When Can You Find Out the Sex of Your Baby? (And How?)

Updated: November 22, 2021
Excited to know the sex of your baby? We explore when you can find out and take you through the different methods and tests used to identify gender. We've also included a couple of traditional (non-scientific!) ways which can be fun to try out at home.
Finding Out the Sex of Your Baby
Table of contents

When a woman gets pregnant she immediately may want to know whether she's having a baby boy or a baby girl. While some pregnant women wait until their due date to find out the baby's sex, more tend to find out the baby's gender well before their little one enters the world. One Harvard Medical School study found that 58% of men and women found out or intended to find out their baby's sex.

More: 10 Simple and Responsible Gender Reveal Ideas

If you find yourself in that group, you probably want to know when and how you can know the sex of the baby that you're carrying around for nine months.

At What Point Can You Find Out the Sex of Your Baby?

It's not so much the how but the when that gets pregnant women excited about finding out whether they're having a baby boy or baby girl. If some could find out when they discovered they were pregnant, they would!

An OB-GYN can order a blood test as early as 10 weeks of pregnancy to determine the baby's sex. Another test can be done via ultrasound between 16-18 weeks of pregnancy. Your health care provider can recommend which test to take and at what point.

You may have also heard of at-home gender tests. These can also be done around the 10-week mark if you really can't wait to find out whether you're having a boy or girl and want to get it done yourself.

How Can You Find Out the Sex of Your Baby?

As we mentioned above, you can find out the sex of your baby by getting a blood test or ultrasound from your healthcare provider or by trying an at-home test.

Dr. Anar Yukhayev, OB-GYN at Long Island Jewish Medical Center, Northwell Health tells Family Education he uses two methods to determine a baby's sex for pregnant women who want to know before their due date.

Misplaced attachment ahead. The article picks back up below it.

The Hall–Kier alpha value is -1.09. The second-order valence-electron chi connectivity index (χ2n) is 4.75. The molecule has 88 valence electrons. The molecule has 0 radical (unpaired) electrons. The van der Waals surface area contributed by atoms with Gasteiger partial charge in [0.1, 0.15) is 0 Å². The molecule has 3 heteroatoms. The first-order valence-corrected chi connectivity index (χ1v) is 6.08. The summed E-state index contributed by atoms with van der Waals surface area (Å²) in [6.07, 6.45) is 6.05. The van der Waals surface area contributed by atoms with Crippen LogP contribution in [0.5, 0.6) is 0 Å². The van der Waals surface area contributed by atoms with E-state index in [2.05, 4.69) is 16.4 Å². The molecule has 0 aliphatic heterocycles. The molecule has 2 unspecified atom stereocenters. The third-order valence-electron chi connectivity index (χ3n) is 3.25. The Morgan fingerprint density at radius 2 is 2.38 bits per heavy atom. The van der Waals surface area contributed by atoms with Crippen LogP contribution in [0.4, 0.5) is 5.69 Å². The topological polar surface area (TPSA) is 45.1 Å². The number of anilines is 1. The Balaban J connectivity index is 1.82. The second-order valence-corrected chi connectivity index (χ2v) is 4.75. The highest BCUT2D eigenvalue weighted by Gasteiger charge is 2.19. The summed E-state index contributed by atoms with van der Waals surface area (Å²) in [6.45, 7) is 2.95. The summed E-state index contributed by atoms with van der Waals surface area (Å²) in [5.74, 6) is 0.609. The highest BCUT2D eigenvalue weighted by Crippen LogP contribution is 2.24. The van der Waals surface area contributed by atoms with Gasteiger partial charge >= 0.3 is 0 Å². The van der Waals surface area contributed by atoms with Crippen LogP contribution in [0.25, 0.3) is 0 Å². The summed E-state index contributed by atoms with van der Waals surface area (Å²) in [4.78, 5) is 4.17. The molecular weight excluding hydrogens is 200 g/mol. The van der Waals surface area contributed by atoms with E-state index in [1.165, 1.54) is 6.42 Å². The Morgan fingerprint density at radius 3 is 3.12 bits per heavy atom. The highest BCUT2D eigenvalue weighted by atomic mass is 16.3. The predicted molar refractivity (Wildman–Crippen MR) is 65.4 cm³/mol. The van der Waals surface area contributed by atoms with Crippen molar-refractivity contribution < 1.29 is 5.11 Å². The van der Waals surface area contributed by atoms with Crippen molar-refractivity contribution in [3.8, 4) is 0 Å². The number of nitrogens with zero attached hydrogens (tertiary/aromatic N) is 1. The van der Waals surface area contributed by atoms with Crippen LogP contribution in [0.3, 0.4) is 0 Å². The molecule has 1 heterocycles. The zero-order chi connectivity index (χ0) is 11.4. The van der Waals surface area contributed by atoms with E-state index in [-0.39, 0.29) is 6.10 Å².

"One is with a blood test in the office looking at cell-free fetal DNA with a NIPT test and that I do around 10 weeks of pregnancy. This is 99.9% accurate," says Yukhayev.

The NIPT (non-invasive prenatal testing) can also screen for trisomy 21 (Down syndrome) and other chromosomal abnormalities or genetic disorders, besides finding out the sex of your baby.

Sometimes an ultrasound technician cannot detect the baby's sex with an ultrasound because the baby might either be too small or might not be in the best position to view the baby's genitals. There may also be something obstructing the view. Whatever the case, if the results aren't there to plan your gender reveal party just yet, the sonographer may ask you to go back for another ultrasound scan a bit later for a clearer sex determination.

While many pregnant women go to their OB-GYN when they want to know the sex of their baby, others turn to at-home tests to see what that form of gender prediction has to say. These work by taking a small blood sample using a lancet to collect blood that is put in the tube. The tube is sent out to a lab for analysis to see if you're having a boy or girl. Within a week, sometimes sooner, you receive the results of the sex of your baby.

But, Yukhayev warns pregnant women about using this test if they want the most accurate gender test.